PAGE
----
Or LRT will fail to attract the ridership that another transit system type may, and our cities will be left with lower transit use as a result.

Go to any public meeting and the prevailing comment always made is "well every other city has LRT, so we need one".




Planned (forced) government sanctioned decentralization of a metropolitan area
-Promoting decentralized nodal cities has been a planning fad for a while now. However the results have been very mixed and in fact most plans have not lived up to their expectations.

Promoting decentralization could actually be leading to increased sprawl and car use, because people are able to just live that little further out, if their jobs are moved out of the city to a suburban location.

In addition, despite the idea that people will ride transit to decentralized employment zones. The results have not bore out that way, and decentralized areas face low transit use. In fact the closer one lives to work, the more likely they are too drive, completely going against the idea that moving jobs out of the city to the suburbs will all of sudden make people ride transit or bike to work.

Some decentralization is going to happen naturally. But fully promoting it in a plan may not be the best idea in building a compact, transit friendly metropolitan region.

Living and working in the same neighbourhood idea
-There is this idea now that we have to force people to live and work in the same neighbourhood they live in. I am not against living and working in the same area. But I do think things like purposly slowing down transit to force people to live near work is stupid. And will just lead to more car trips.

At the end of the day with many dual income families, and big companies. The idea of having this utopia where the majority of people walk and bike to work is not turning out that way. Families can't move every time their job changes, and dual income families have to have someone commute in most cases.

While it is good to promote people living close to work if they can. We can't ignore the fact that many people don't want to live next to work or can't. So ideas like not investing in transit to make it hard for people to commute to work, etc is not a good idea.
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  #17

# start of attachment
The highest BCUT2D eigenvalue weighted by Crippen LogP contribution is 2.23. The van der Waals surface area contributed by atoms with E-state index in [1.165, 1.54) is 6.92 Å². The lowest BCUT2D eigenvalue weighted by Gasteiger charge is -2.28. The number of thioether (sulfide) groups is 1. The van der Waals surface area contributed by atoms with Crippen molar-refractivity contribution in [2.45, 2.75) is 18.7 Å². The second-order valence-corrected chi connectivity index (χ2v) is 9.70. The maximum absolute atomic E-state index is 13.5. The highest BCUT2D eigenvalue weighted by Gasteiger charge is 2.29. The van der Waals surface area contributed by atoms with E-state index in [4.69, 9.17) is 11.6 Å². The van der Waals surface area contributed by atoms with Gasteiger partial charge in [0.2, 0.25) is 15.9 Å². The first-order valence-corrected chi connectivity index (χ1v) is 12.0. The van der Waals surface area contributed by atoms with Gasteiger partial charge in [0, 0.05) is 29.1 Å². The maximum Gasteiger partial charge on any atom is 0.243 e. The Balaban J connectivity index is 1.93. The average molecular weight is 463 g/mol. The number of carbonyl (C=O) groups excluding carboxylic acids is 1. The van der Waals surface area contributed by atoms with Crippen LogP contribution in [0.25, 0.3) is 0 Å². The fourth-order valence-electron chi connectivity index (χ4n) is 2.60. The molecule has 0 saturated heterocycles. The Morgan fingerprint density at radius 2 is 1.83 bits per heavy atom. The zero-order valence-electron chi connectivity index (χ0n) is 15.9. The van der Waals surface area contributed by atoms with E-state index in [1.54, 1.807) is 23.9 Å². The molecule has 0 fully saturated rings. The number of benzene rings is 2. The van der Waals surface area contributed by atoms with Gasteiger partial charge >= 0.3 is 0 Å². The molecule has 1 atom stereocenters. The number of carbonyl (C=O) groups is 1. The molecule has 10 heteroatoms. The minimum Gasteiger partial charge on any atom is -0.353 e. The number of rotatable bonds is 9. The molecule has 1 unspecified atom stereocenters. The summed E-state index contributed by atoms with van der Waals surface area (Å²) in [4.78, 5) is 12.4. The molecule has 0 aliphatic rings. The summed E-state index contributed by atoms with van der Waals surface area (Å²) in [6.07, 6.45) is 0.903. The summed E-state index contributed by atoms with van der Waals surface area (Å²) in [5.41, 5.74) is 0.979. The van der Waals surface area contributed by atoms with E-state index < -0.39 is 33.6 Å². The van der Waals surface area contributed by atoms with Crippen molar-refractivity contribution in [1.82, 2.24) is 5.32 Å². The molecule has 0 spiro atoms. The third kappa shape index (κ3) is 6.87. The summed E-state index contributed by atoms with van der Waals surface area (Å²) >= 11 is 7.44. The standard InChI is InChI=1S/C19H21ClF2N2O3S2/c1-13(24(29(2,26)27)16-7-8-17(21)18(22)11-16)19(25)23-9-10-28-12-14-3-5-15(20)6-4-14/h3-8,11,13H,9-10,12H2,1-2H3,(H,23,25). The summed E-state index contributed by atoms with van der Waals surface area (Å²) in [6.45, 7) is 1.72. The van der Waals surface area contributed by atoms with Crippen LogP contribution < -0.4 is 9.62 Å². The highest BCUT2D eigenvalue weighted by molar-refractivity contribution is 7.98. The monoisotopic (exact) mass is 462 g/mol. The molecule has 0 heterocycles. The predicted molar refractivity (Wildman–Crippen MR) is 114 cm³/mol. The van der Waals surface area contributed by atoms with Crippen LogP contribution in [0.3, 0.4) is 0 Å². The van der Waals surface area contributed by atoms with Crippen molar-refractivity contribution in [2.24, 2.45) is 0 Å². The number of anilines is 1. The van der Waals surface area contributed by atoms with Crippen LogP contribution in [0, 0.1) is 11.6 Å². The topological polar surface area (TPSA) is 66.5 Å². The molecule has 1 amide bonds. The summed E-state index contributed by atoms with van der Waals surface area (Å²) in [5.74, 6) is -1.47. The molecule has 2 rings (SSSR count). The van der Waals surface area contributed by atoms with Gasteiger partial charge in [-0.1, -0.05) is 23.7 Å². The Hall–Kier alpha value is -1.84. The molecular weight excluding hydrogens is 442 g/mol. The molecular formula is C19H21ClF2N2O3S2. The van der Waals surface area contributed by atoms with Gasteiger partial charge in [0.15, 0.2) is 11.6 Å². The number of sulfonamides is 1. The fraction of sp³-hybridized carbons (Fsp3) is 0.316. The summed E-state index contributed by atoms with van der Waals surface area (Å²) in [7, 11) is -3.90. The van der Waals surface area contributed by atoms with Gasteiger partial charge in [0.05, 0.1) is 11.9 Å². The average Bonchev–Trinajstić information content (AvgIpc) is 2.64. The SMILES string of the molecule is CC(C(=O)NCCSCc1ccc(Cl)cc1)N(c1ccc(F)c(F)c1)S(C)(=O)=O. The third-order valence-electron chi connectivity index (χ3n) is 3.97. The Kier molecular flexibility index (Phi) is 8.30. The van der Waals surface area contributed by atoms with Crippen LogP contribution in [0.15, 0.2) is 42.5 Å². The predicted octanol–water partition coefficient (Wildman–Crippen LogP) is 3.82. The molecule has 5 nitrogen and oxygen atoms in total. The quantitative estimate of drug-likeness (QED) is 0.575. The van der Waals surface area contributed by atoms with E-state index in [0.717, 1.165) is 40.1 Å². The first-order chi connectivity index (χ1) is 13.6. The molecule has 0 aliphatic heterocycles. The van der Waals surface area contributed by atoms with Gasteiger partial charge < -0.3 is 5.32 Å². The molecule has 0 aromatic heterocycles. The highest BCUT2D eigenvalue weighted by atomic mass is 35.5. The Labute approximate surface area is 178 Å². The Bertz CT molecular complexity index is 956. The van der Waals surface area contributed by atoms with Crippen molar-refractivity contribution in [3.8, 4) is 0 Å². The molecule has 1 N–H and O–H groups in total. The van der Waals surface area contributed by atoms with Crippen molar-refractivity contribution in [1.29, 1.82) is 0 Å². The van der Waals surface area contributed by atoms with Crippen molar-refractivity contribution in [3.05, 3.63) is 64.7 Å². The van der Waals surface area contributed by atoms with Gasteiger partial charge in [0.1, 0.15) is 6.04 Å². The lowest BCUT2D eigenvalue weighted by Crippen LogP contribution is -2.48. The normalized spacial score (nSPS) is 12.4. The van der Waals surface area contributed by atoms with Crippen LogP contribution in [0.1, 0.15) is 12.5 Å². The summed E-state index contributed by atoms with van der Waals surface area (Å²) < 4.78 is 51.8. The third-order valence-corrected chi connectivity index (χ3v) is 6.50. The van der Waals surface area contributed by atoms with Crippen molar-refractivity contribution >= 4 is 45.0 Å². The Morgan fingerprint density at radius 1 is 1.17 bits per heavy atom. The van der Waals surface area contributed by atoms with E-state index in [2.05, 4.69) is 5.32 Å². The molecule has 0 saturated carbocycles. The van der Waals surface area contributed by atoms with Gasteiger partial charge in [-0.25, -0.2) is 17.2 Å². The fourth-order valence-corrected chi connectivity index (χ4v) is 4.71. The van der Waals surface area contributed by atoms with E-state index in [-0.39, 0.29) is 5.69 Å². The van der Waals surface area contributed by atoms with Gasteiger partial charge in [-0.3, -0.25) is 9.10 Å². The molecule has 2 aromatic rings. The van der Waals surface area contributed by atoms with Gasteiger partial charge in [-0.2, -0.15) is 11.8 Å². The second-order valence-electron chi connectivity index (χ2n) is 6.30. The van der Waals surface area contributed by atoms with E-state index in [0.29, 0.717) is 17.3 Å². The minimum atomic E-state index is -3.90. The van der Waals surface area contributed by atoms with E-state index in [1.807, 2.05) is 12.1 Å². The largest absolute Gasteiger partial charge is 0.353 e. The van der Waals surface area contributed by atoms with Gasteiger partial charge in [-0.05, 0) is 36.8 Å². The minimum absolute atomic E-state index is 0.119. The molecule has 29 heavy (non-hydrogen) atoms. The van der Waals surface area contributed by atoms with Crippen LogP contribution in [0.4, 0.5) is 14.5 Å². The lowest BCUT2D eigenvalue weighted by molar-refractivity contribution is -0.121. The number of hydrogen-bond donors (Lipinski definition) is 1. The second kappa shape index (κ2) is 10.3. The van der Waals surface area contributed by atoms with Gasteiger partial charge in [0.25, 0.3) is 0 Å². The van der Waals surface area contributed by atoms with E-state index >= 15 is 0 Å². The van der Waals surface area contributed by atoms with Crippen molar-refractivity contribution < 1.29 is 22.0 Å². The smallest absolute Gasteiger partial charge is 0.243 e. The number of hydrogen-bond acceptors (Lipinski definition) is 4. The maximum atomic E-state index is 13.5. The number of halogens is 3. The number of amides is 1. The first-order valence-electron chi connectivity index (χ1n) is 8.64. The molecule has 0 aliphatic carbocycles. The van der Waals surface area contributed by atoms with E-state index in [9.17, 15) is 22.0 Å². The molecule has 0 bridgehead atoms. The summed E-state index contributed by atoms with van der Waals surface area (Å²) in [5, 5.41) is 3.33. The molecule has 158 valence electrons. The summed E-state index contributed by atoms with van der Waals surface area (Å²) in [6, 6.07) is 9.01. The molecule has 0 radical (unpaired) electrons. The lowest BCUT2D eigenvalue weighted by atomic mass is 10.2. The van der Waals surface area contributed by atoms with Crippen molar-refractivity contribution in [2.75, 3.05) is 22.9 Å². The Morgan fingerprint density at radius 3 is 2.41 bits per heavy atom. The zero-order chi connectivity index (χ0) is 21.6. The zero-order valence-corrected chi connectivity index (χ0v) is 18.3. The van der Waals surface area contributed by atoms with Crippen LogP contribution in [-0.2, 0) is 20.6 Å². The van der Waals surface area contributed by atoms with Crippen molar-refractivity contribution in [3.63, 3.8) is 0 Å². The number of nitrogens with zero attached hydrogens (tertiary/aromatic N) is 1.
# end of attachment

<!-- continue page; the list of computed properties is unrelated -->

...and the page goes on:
Old Posted Apr 4, 2012, 8:38 PM
matthew6 matthew6 is offline
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Originally Posted by miketoronto View Post
Living and working in the same neighbourhood idea
-There is this idea now that we have to force people to live and work in the same neighbourhood they live in.
Can you give a specific example of a city that has put such a policy in place?
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  #18  
Old Posted Apr 4, 2012, 9:03 PM
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Quote:
Originally Posted by Cirrus
[*]Architecture without ornament. It's not that we will abandon modern architecture. It's that modern architecture will evolve away from the minimalist tendencies that have made it anti-pedestrian.[/list]
Cirrus, I generally agree with all that you have said except this one. Lack of ornament (perceived or not) is not a planning policy, it's just something you personally dislike.

There are countless examples of minimalist modern architecture (sans ornament of the traditional variety) that create fabulous pedestrian friendly neighborhoods. Unfortunately most of them are not in the US (lots of places in Northern Europe come to mind).

I work in a city (Santa Barbara) where minimalism and modernism in general is frowned upon and ornament is typically required at a planning level in order to get approvals. While the resultant building nuances do indeed add something to the local vernacular and quaintness of place, it also tends to feel fabricated...like Disneyland. One need only look at our brand new airport terminal to see the poor results of applique on what should be a modern typology.

But again, that is a discussion of architecture, rather than planning policies or 'fads'.
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  #19  
Old Posted Apr 4, 2012, 9:05 PM
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well you are coming from a city that already has a growing downtown residential base, so i don't think its fair to rail against it for other other cities that are not there yet. i do not think anyone believes downtown residential is the sole anything. its just important to have it or in some cases to bring more of it back. of course downtown also needs jobs and other amenities, they all go hand in hand.

as for lightrail in the downtown core, well again you already have rail. it started with streetcars and eventually moved on to subways, etc. other cities cannot redevelop their own rail transit systems similarly?

as for decentralization, uncle sam has been promoting suburbanization over cities since the big deuce. its an ongoing battle that the suburban-minded have frankly already won in the states, yet at the same time the conflict is not over either. nothing new here.

lastly, the live-work thing. not really sure what you are saying, but as much of it as can be done is a good thing, although not possible for everyone.
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  #20  
Old Posted Apr 4, 2012, 9:35 PM
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Based on other threads, mike's problem with LRT is that it tends to be slow and/or infrequent. And that is indeed true of many of the LRT systems built in the last 20 years. Only a few of them provide frequent service at all times of day AND fast speeds comparable to heavy rail. Some of them are BOTH slow and infrequent.